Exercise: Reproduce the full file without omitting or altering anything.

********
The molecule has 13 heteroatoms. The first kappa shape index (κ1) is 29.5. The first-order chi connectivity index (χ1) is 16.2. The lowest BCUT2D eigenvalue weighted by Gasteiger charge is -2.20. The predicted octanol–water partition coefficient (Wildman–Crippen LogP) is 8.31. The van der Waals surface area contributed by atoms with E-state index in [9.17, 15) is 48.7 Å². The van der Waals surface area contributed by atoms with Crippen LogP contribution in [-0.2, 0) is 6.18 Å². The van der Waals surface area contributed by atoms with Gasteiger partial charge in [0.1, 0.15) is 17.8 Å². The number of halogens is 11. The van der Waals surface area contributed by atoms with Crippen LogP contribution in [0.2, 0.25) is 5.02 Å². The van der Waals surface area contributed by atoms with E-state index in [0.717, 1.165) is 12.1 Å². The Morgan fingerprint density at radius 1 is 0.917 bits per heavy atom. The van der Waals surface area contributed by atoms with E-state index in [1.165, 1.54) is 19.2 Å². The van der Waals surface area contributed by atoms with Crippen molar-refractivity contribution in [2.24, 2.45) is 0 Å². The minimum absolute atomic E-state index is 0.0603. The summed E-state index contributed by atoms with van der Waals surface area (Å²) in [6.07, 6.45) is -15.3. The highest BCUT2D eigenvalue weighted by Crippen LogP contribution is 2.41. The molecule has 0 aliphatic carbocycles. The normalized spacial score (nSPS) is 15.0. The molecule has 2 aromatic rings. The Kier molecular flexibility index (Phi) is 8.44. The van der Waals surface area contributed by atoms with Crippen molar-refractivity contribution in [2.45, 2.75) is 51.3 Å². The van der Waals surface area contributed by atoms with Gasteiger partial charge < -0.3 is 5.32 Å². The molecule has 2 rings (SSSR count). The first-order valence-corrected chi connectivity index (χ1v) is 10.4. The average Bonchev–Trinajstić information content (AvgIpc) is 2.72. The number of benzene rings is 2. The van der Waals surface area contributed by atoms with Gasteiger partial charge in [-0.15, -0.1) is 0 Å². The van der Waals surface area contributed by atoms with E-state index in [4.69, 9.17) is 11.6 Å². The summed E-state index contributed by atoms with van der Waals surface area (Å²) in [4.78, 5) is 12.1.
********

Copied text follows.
The molecule has 13 heteroatoms. The first kappa shape index (κ1) is 29.5. The first-order chi connectivity index (χ1) is 16.2. The lowest BCUT2D eigenvalue weighted by Gasteiger charge is -2.20. The predicted octanol–water partition coefficient (Wildman–Crippen LogP) is 8.31. The van der Waals surface area contributed by atoms with E-state index in [9.17, 15) is 48.7 Å². The van der Waals surface area contributed by atoms with Crippen LogP contribution in [-0.2, 0) is 6.18 Å². The van der Waals surface area contributed by atoms with Gasteiger partial charge in [0.1, 0.15) is 17.8 Å². The number of halogens is 11. The van der Waals surface area contributed by atoms with Crippen LogP contribution in [0.2, 0.25) is 5.02 Å². The van der Waals surface area contributed by atoms with E-state index in [0.717, 1.165) is 12.1 Å². The Morgan fingerprint density at radius 1 is 0.917 bits per heavy atom. The van der Waals surface area contributed by atoms with E-state index in [1.165, 1.54) is 19.2 Å². The van der Waals surface area contributed by atoms with Crippen molar-refractivity contribution in [2.24, 2.45) is 0 Å². The minimum absolute atomic E-state index is 0.0603. The summed E-state index contributed by atoms with van der Waals surface area (Å²) in [6.07, 6.45) is -15.3. The highest BCUT2D eigenvalue weighted by Crippen LogP contribution is 2.41. The molecule has 0 aliphatic carbocycles. The normalized spacial score (nSPS) is 15.0. The molecule has 2 aromatic rings. The Kier molecular flexibility index (Phi) is 8.44. The van der Waals surface area contributed by atoms with Crippen molar-refractivity contribution in [2.45, 2.75) is 51.3 Å². The van der Waals surface area contributed by atoms with Gasteiger partial charge < -0.3 is 5.32 Å². The molecule has 2 rings (SSSR count). The first-order valence-corrected chi connectivity index (χ1v) is 10.4. The average Bonchev–Trinajstić information content (AvgIpc) is 2.72. The number of benzene rings is 2. The van der Waals surface area contributed by atoms with Gasteiger partial charge in [-0.15, -0.1) is 0 Å². The van der Waals surface area contributed by atoms with E-state index in [4.69, 9.17) is 11.6 Å². The summed E-state index contributed by atoms with van der Waals surface area (Å²) in [4.78, 5) is 12.1.